The International Chamber of Shipping (ICS) has warned that lack of access to vaccinations for seafarers is placing shipping in a legal minefield, while leaving global supply chains vulnerable.

ICS suggested that Covid-19 vaccinations could soon become a compulsory requirement for work at sea, following reports that some states are insisting all crew be vaccinated as a pre-condition of entering their ports.

Issues centre on vaccination rollout programmes in developing nations, where more than half of world’s 900,000 seafarers call home. According to analysis from the Economist Intelligence Unit (EIU), most poor countries will not achieve mass Covid-19 immunisation until at least 2024 and some may never get there.

ICS said this is creating a perfect storm for shipowners, who may be forced to cancel voyages if crewmembers are not vaccinated. They would risk legal, financial and reputational damage by sailing with unvaccinated crews, who could be denied entry to ports.

Delays into ports caused by unvaccinated crew would open up legal liabilities and costs for owners, which would not be recoverable from charterers.

Furthermore, while owners would be able to address the need for seafarer vaccines in new contracts, owners attempting to change existing contracts or asking crew to receive a specific vaccine requested by a port could open themselves up to legal liabilities.

ICS said the uncertainty comes at a crucial moment in the ongoing role of shipping in the global supply chain during the Covid-19 pandemic. Shipping is expected to overtake aviation in the race to deliver vaccines around the world in the second half of 2021, in a distribution drive that is estimated to take four years.

Shipping is also a vital method of transportation for accompanying personal protective equipment (PPE), whose estimated total volume will be 6-7 times that of the vaccine and refrigeration systems.

ICS secretary-general Guy Platten said: “Shipping companies are in an impossible position. They are stuck between a rock and a hard place, with little or no access to vaccines for their workforce, particularly from developing countries.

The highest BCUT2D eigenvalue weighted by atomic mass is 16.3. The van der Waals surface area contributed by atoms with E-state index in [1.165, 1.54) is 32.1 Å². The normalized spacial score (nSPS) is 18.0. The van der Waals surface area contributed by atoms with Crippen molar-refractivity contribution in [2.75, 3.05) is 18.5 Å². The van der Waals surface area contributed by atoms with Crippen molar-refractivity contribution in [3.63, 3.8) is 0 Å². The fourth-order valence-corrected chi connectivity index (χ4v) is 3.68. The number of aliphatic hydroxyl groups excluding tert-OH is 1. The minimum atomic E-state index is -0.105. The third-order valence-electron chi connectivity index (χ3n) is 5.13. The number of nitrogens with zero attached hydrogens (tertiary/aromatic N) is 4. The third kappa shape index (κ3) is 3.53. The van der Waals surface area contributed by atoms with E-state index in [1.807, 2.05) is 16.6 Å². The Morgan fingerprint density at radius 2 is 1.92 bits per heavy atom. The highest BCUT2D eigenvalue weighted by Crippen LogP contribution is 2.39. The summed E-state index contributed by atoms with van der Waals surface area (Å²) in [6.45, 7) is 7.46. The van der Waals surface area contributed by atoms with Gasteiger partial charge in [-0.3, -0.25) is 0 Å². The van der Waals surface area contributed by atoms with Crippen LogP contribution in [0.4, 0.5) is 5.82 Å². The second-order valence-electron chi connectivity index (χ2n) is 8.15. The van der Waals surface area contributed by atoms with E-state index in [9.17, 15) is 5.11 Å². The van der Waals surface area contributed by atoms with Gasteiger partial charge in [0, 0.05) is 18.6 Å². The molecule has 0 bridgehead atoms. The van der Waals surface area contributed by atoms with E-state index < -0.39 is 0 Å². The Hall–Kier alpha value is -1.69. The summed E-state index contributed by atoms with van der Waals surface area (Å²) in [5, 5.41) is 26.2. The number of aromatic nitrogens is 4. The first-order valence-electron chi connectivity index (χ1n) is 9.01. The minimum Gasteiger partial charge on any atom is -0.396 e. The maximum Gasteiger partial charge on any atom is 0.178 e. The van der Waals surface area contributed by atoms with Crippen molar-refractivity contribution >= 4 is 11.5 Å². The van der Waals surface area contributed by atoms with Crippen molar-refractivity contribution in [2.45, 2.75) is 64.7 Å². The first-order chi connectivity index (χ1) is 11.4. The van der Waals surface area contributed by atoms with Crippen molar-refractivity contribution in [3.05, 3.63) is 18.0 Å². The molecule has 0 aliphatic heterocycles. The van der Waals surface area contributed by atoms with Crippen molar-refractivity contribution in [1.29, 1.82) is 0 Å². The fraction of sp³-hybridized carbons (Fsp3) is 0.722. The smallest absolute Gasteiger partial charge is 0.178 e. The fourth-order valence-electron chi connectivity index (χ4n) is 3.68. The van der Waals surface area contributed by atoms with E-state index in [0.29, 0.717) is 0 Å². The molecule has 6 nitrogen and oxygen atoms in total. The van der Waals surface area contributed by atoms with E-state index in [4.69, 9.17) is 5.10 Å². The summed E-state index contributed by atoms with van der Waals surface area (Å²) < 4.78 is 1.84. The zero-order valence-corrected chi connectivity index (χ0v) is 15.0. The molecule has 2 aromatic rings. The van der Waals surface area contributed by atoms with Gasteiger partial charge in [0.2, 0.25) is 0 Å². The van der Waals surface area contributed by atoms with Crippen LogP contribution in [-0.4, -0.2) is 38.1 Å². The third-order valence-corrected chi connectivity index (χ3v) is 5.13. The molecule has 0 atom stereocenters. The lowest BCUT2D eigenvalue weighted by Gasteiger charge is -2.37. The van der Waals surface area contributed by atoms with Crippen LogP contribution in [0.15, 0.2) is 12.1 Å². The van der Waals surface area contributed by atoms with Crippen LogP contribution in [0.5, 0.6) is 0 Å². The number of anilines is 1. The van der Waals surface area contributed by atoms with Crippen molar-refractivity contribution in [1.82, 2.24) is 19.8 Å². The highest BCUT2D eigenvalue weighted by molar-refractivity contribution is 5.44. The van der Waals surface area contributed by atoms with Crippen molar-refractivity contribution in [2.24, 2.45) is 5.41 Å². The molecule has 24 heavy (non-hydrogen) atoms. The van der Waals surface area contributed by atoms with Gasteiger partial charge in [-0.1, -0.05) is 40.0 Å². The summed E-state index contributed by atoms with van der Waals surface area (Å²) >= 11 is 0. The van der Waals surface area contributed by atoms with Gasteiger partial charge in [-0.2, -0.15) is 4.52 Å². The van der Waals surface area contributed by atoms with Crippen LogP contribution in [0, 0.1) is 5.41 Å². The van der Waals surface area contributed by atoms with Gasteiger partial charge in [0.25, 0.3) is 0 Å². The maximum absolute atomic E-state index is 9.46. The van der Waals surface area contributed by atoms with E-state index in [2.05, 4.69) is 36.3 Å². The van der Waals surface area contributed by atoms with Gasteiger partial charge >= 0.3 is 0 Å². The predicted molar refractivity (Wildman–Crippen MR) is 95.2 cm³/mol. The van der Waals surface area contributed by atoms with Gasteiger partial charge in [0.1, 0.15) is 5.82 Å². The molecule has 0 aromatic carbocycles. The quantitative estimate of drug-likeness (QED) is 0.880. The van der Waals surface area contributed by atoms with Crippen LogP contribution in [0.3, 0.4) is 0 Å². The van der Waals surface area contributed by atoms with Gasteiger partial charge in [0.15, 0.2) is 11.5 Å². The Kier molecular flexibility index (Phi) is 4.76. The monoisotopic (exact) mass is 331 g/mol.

“We’re already seeing reports of states requiring proof of Covid-19 vaccination for seafarers. If our workers cannot pass through international borders, this will undoubtedly cause delays and disruptions in the supply chain. For a sector expected to help drive the global vaccination effort, this is totally unacceptable.

“This is a key issue for shipping but could also have a significant impact across many sectors as international business recovers.”

Bud Darr, executive vice president, maritime policy and government affairs at MSC Group, added: “The shipping industry needs to find creative solutions to the problem. In the short term this means getting seafarers vaccinations in their countries where there are established programmes and sufficient supplies of vaccines. In the long term it’s about exploring the idea of public-private partnerships. There may even be the opportunity, when the initial surge of need is met for national allocation, for manufacturers to provide vaccinations directly to shipowners to allocate/administer to these key workers.”

ICS said that it is currently exploring all avenues to find a solution, including the implementation of vaccination hubs across key international ports, as suggested by the Cypriot government. If a solution to provide direct access of vaccines to seafarers is not found, shipowners fear a return to the crew change crisis of 2020 that saw 400,000 seafarers stranded on ships across the world due to travel restrictions and international lockdowns.

“Many think we’re in a vaccination sprint. The reality is we’re at the start of an ultra-marathon, and seafarers will be key in getting across the finish line. We need to keep them safe and for governments to play their part by ensuring that vaccines for seafarers have been approved by WHO for emergency use,” Platten added.

“There are currently more than 50 vaccines each at different stages of testing and approval and only some of these have been recognised by WHO as suitable for emergency use. Yet some states are imposing vaccines for seafarers that are not on the WHO list of vaccines for emergency use. If we’re to maintain internationalised workforces, this needs to change immediately.”

ICS has issued its report, Coronavirus (COVID-19): Legal, Liability and Insurance Issues arising from Vaccination of Seafarers, which can be downloaded for free. It provides guidance on best employment practice to protect against the aforementioned liabilities, along with information on insurance cover under the shipowner’s standard (P&I) insurance.